School

institution for the education of students by teachers
(Redirected from Schools)

A school is an educational environment where children go to learn from a teacher. Topics such as reading, writing, and mathematics are central to education.

School in Agrestina, Brazil
School in Kansas City, Missouri
School in Taipei City, Taiwan
Beninese boy trying to cross the flooded courtyard of his school

Most of a student's time is spent in a classroom. This is where 10 to 30 people sit to take part in educational discussion. In the United States, the average number of students per classroom in primary schools is 23.1.[1]

The term "school" is used for many educational environments – particularly in North America. In North America, a person taking a first degree at a university is often self-described as "going to school". In Europe that would never be the case. They would describe themselves as "going to university". The style of university education can be so different between countries.

There are different types of schools: elementary schools (primary in the UK), middle schools (secondary in the UK), and so on.

In many places around the world, children must go to school for a certain number of years. Learning may take place in the classroom, in outside environments, or on visits to other places. Colleges and universities are places to learn for students over 17 or 18 years of age.[2] Vocational schools teach skills people need for jobs.

Some people attend school longer than others. This is because some jobs require more training than others, like for example becoming a doctor takes about 10-14 years of education.[3] For young children, one teacher may teach all subjects. Teachers for older students are more specialized, and they only teach a few subjects. Common subjects taught include science, arts such as music, humanities, like geography and history, and languages.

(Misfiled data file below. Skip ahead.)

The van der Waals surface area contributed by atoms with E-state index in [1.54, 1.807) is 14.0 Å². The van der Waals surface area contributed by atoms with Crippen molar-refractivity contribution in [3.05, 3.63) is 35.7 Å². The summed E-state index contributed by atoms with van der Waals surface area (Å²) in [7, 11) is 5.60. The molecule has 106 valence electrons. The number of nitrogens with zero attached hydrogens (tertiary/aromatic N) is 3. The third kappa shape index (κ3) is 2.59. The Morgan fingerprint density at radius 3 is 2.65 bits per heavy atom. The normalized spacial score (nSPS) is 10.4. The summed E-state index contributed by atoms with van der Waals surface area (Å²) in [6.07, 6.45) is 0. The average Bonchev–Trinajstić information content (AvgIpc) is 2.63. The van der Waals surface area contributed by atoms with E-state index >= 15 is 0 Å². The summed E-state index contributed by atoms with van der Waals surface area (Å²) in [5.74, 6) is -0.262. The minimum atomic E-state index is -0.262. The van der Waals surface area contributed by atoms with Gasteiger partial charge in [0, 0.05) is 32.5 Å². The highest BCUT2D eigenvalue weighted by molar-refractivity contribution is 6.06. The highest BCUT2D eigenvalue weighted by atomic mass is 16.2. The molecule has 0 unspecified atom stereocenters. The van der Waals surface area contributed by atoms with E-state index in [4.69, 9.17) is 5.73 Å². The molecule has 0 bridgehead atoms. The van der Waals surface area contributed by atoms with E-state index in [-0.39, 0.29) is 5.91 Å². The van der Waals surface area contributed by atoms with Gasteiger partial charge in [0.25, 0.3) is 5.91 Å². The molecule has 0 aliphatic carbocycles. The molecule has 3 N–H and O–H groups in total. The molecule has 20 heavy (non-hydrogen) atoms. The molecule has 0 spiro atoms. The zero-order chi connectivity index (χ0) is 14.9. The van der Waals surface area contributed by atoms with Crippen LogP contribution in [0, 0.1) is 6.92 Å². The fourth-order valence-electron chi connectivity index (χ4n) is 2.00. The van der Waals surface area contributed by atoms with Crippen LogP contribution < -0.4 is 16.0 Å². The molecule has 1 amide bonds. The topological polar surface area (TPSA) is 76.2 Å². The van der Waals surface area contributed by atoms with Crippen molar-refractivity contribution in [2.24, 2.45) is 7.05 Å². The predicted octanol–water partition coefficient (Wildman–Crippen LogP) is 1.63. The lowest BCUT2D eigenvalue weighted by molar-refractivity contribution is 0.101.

Children with mental health problems, and problems such as autism and other conditions, usually do not go to regular schools. These children are given other ways to get schooling, like special schools. There also are special schools which teach things which regular schools do not.

Graduate schools are in universities. They are for students who have graduated with a first degree from colleges and universities. The aim is to offer Masters and PhD courses to the best students.

Schools for boys and schools for girls

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Education for all is quite modern. In England, for example, most men could not read or write, even early in the 19th century. We know this because when they got married, those who could not write put an 'X' on the certificate, and someone else wrote down their name. At the time, most women could write, because they stayed at home. Widespread education for reading and writing began in the 19th century.

Long ago, most schools were run by religious denominations. That is because clerics were once almost the only people who were literate: they were able to read and write.

In most countries, boys were taught differently to girls, and separately from girls. Today, most countries have schools which accept both boys and girls, though some places still have separate schools for girls. Some parents believe that girls do better in single-sex schools.

School as a place to learn for life